Assault with a deadly... Lancet

The news story caught my attention immediately.

From one of the daily newspapers in the area I grew up in Southeast Michigan and once wanted to work during or after college, the headline to this story said:"Third-grader expelled after playing with blood sugar tester."

WTF, I thought. My mind flashed to a child testing his or her blood sugar in class at a desk, and getting in trouble for that from a teacher not knowing what the sharp little device actually was.

Not the case, as I learned when reading the story that ran in the April 21 edition of The Oakland Press.

Basically, an 8-year old poked up to 13 classmates with a lancet device that a fellow student had found on the classroom floor, picked up, and started passing around for a poke-a-thon. This all happened in mid-March, and the school determined to be a serious health situation.

No, it's not clear whether we're talking about a lancet or a lancing device.

We also don't know from the newspaper coverage at this point where exactly the lancet came from. The boy's mother claimed no one in the family has diabetes and her son hadn't brought the device in, and the teacher had no idea what it even was before being told by someone.

So, there are those mysteries.

But what's the biggest shock of this story, I think, is the discipline handed down to this boy.

The school board says it has "limited discretion" in cases involving "dangerous weapons," and expelled him for 180 days - a penalty that not only keeps him out of class there at Jefferson-Whittier Elementary School in Pontac, but ALL schools in the state of Michigan.

My own lancing device, w/meter+strips in background!
The mom told the newspaper it's unfair her son is being excluded from all Michigan schools for that long. He's a good kid without a disciplinary record and is a good student, but even more problematic to her is that he's being singled out. She notes that four other children also were poking classmates with the device that's used to draw blood to test blood sugar levels, but her son is the only one being punished. She says none of the children realized the tester was considered a dangerous weapon. A girl in the class apparently found the device and poked her son, who then poked another student and so on.

My jaw dropped to the floor when reading all of this. (not only that a lancet might be a "dangerous weapon," but the punishment handed down.)

Seriously. I get the health-danger involved here, and that SOME punishment might be necessary in this case. But 180 DAYS where he's not able to attend ANY school anywhere in the state???

Way too harsh, in my opinion.

We're talking about an 8-year old. In third grade. The school totally blew what could have been a disciplinary action combined with a teaching moment. Educating this child and the others involved about the dangers of not only sharp objects they might find on the floor or outside, but what bad things can happen to make them sick if they get poked or do the same to others.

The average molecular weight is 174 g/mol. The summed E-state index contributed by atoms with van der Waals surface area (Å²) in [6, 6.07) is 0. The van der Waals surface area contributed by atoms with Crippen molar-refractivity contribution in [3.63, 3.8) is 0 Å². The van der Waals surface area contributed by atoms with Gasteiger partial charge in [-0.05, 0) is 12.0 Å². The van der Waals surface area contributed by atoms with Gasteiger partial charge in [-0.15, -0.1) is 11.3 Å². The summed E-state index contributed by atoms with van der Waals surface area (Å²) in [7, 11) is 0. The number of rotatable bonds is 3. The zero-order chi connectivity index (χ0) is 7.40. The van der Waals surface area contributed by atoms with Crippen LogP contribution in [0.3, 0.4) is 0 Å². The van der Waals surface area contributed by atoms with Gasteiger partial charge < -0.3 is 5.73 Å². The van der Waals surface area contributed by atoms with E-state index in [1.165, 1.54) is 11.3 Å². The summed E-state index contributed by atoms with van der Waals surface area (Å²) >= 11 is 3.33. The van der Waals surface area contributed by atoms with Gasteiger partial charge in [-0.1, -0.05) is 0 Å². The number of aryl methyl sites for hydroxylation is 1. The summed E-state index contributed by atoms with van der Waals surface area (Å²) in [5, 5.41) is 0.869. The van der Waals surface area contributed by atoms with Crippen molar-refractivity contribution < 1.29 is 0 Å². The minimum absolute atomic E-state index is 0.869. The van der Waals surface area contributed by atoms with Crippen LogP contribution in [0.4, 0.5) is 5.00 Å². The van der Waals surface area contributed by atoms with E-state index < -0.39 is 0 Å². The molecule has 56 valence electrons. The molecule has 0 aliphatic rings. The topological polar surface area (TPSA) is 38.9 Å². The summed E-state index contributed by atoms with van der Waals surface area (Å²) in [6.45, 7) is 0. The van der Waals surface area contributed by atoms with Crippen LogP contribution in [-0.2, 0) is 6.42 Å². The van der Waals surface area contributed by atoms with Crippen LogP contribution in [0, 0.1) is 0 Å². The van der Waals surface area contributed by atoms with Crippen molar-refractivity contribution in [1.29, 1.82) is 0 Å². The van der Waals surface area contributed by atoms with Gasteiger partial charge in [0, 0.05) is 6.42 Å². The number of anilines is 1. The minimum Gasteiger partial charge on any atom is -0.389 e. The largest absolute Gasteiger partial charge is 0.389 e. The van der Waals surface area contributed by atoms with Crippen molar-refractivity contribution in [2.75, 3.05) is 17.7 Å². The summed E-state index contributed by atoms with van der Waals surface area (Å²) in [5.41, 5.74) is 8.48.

He really could have learned something from this, while being taught what he did was really bad and shouldn't be done. But instead, this good kid is out of school for six months and pretty much exposed to the criminal elements of the neighborhood.

This is what I see as an example of Zero Tolerance vs. Common Sense - something we've seen before in cases where a third-grader gets suspended for drawing a soldier with canteen and knife, and this story about a 9-year old suspended for playing with Legos during lunch when one of the little action figures was holding a two-inch toy gun.

These are examples where you seriously have to wonder what this world is coming to and what type of morons are running our schools, when THIS is the type of thing we're punishing students for.

Now, if this boy had brought this lancet device to school and just decided to start poking people with it, then I could justify this harsh punishment. But that apparently isn't the case, and so in my head this punishment isn't productive or useful - it sends a message. Does my opinion change if one of those poked-classmates obtained some blood-borne disease as a result of this? No, it doesn't. Because again, age and history and circumstance show this warrants leniency and education, even if we don't minimize the seriousness and health risk involved here.

Yes, some punishment is warranted - but NOT an expulsion this severe, because this does nothing to salvage the situation and this child's educational career. It's a knee-jerk, "feel good" political decision by a school board that is basically covering its own ass. A spineless group that with this punishment is basically saying, "See, concerned parents, we did something." And it helps them justify some blanket zero-tolerance weapon policy, designed at protecting the entire school community even at the sacrifice of a few who might not warrant the full scope of its severity.

The mom is appealing to the Michigan Board of Education, and I for one hope the state DOE overturns this decision or criticizes the board. In the meantime, the mom says her son is asking every day why he can't go back to school like he wants to. In fighting this, she says: “I’m not going to stop until he gets back in school. My child’s education is involved."

This certainly isn't a case where a Child With Diabetes is being targeted. Rather, it just by coincidence involves something connected to diabetes. In a way, maybe there is some potential concern that this rationale could be adopted by others and school officials in other jurisdictions could look to this example in determining that lancets are "dangerous weapons." That any Child With Diabetes shouldn't ever be able to have one of these finger-pokers in class or in the hallway or in school anywhere. That even 504 plans might not be good enough, and students will be required to go to a school nurses' office to have a finger blood test. Who knows. Maybe that's just in my mind.